2020
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Impact of COVID-19 on Consumer Spending – Q1 – China – May 2020
2020-08-27T16:02:10+01:00
OX990000
3695
123445
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Report
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“COVID-19 has disrupted China’s economic growth but the fundamentals of the economy remain solid. After all, China has a consumer market of 1.4 billion people and is among the first…

Impact of COVID-19 on Consumer Spending – Q1 – China – May 2020

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Report Summary

“COVID-19 has disrupted China’s economic growth but the fundamentals of the economy remain solid. After all, China has a consumer market of 1.4 billion people and is among the first few markets to emerge from the outbreak after decisive lockdown measures to contain the outbreak. Nevertheless consumer confidence has been shaken and there is growing uncertainty about the global economic climate after COVID-19. How quickly China’s economy can return to growth depends much on domestic consumer spending, which already accounts for 60% of its GDP growth by 2019. Therefore employment and CPI are the key macro indicators to monitor in the upcoming months.
Although key economic indicators and consumer confidence have shown signs of recovery since March, this quick recovery is largely driven by business activities resuming from a near standstill in February when the outbreak was at its peak. What’s more important in the long term is the recovery driven by the restoration of spending confidence. Our latest research in April suggests this will be slow and cautious. A few sectors, especially the essentials like in-home food, have benefited from COVID-19 as consumers have ‘brought the outside in’ during the outbreak, but many other sectors will be less fortunate and face different paths to recovery. While COVID-19 brings disruption, it is also a catalyst for change and will push businesses to innovate, improvise and adapt their business models in time of outbreak.”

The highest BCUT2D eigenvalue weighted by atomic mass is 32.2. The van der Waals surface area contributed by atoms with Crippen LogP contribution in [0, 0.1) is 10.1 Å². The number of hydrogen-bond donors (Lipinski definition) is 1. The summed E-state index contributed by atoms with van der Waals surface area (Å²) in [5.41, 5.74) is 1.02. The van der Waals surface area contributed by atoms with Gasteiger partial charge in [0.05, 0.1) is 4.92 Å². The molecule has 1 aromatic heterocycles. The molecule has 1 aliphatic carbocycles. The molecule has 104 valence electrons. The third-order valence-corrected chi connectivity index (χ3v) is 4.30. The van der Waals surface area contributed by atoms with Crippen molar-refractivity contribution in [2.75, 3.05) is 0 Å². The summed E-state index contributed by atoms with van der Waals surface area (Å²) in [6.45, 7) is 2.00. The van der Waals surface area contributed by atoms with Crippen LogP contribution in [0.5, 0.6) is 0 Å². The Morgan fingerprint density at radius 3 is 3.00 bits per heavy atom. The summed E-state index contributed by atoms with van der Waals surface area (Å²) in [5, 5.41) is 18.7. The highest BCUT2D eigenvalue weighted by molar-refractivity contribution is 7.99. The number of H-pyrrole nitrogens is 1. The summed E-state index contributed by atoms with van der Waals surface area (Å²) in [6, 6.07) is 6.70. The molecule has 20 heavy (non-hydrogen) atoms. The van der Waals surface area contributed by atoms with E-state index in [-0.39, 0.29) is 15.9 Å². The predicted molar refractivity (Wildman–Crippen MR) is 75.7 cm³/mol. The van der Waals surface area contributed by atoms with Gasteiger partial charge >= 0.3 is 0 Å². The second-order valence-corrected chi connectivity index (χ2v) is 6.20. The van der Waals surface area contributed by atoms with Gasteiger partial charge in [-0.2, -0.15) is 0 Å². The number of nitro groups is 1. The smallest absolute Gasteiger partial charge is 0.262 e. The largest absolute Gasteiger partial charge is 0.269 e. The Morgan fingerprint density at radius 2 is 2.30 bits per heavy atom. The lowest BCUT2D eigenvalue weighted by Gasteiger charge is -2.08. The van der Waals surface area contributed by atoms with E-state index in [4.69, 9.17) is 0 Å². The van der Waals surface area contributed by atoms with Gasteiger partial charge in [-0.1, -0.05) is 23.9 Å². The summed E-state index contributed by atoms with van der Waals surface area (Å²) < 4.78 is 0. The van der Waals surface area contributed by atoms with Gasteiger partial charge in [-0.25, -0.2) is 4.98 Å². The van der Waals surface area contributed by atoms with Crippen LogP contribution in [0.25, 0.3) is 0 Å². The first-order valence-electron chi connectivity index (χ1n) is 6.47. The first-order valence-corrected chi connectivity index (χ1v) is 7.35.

– Jinyu Wang, Research Analyst, 30 April 2020

This report will look at the following areas:

  • How is COVID-19 impacting the economy?
  • How is COVID-19 impacting consumer spending?
  • Which sectors are holding up and which are struggling?

Table of Contents

  1. Overview

    • What you need to know
      • Key issues covered in this Report
        • Report scope
        • Executive Summary

            • Impact on the Economy
              • Impact on Consumer Spending
                • Figure 1: Confidence in improving future finances, 2015-2020
                • Figure 2: Summary of overall consumer spending in the short, medium and long term, April 2020
              • Key consumer segments being impacted
              • COVID-19 China Context

                  • Figure 3: Cumulative confirmed cases of COVID-19 in China, January to April 2020
                  • Figure 4: Status of returning to work, China, March and April 2020
              • State of the Economy – The Story So Far

                • Q1 GDP maintained 93% of the level last year, despite losing nearly two months’ productivity
                  • Figure 5: Quarterly growth of GDP in China, 2000-2020 Q1
                  • Figure 6: Monthly Purchasing Managers’ Index, China, 2001-March 2020
                • Consumers feel an income squeeze immediately after the outbreak
                  • Figure 7: Monthly surveyed urban unemployment rate, China, 2018-March 2020
                  • Figure 8: Consumer Price Index, China, 2014-March 2020
                  • Figure 9: Growth of per capita disposable income, China, 2014-2020 Q1
                • March marks the start of recovery but it is slow-paced and cautious
                  • Figure 10: Monthly growth of total retail sales of consumer goods and food service in China, 2000-March 2020
                  • Figure 11: Growth in total value of imports and exports, China, 2017-March 2020
              • 2020 Outlook

                • Fundamentals of the economy remain solid
                    • Figure 12: Contribution to GDP growth by key industries and drivers, China, 2000-2019